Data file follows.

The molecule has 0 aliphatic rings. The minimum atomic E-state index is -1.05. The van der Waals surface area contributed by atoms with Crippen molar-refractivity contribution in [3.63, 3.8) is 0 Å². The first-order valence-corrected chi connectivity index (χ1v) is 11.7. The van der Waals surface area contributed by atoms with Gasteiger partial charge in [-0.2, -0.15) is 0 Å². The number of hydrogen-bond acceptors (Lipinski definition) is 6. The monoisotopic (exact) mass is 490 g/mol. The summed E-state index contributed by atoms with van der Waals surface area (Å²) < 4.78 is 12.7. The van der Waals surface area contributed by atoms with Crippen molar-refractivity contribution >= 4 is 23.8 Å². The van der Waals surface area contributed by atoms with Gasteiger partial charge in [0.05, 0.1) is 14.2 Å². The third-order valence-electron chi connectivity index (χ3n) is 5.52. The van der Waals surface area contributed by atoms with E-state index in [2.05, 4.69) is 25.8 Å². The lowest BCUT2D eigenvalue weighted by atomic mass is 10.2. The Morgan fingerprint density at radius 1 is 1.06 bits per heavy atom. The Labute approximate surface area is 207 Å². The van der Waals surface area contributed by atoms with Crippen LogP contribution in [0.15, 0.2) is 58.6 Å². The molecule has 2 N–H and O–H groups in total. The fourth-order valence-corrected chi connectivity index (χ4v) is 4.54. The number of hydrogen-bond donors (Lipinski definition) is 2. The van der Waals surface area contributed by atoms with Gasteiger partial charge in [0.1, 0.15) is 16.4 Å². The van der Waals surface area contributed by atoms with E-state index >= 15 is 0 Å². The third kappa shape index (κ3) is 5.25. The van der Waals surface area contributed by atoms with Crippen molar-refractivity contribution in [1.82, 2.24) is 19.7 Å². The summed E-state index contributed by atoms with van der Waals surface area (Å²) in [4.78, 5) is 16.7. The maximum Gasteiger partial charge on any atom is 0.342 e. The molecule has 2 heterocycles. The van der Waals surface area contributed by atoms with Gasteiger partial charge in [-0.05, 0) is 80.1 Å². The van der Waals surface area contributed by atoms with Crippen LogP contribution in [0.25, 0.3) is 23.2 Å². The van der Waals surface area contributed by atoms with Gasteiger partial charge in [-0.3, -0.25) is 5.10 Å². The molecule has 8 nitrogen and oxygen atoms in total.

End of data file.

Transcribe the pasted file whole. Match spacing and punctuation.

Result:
The molecule has 0 aliphatic rings. The minimum atomic E-state index is -1.05. The van der Waals surface area contributed by atoms with Crippen molar-refractivity contribution in [3.63, 3.8) is 0 Å². The first-order valence-corrected chi connectivity index (χ1v) is 11.7. The van der Waals surface area contributed by atoms with Gasteiger partial charge in [-0.2, -0.15) is 0 Å². The number of hydrogen-bond acceptors (Lipinski definition) is 6. The monoisotopic (exact) mass is 490 g/mol. The summed E-state index contributed by atoms with van der Waals surface area (Å²) < 4.78 is 12.7. The van der Waals surface area contributed by atoms with Crippen molar-refractivity contribution >= 4 is 23.8 Å². The van der Waals surface area contributed by atoms with Gasteiger partial charge in [0.05, 0.1) is 14.2 Å². The third-order valence-electron chi connectivity index (χ3n) is 5.52. The van der Waals surface area contributed by atoms with E-state index in [2.05, 4.69) is 25.8 Å². The lowest BCUT2D eigenvalue weighted by atomic mass is 10.2. The Morgan fingerprint density at radius 1 is 1.06 bits per heavy atom. The Labute approximate surface area is 207 Å². The van der Waals surface area contributed by atoms with Crippen LogP contribution in [0.15, 0.2) is 58.6 Å². The molecule has 2 N–H and O–H groups in total. The fourth-order valence-corrected chi connectivity index (χ4v) is 4.54. The number of hydrogen-bond donors (Lipinski definition) is 2. The van der Waals surface area contributed by atoms with Gasteiger partial charge in [0.1, 0.15) is 16.4 Å². The van der Waals surface area contributed by atoms with E-state index >= 15 is 0 Å². The third kappa shape index (κ3) is 5.25. The van der Waals surface area contributed by atoms with Crippen molar-refractivity contribution in [1.82, 2.24) is 19.7 Å². The summed E-state index contributed by atoms with van der Waals surface area (Å²) in [4.78, 5) is 16.7. The maximum Gasteiger partial charge on any atom is 0.342 e. The molecule has 2 heterocycles. The van der Waals surface area contributed by atoms with Gasteiger partial charge in [-0.05, 0) is 80.1 Å². The van der Waals surface area contributed by atoms with Crippen LogP contribution in [0.25, 0.3) is 23.2 Å². The van der Waals surface area contributed by atoms with Gasteiger partial charge in [-0.3, -0.25) is 5.10 Å². The molecule has 8 nitrogen and oxygen atoms in total.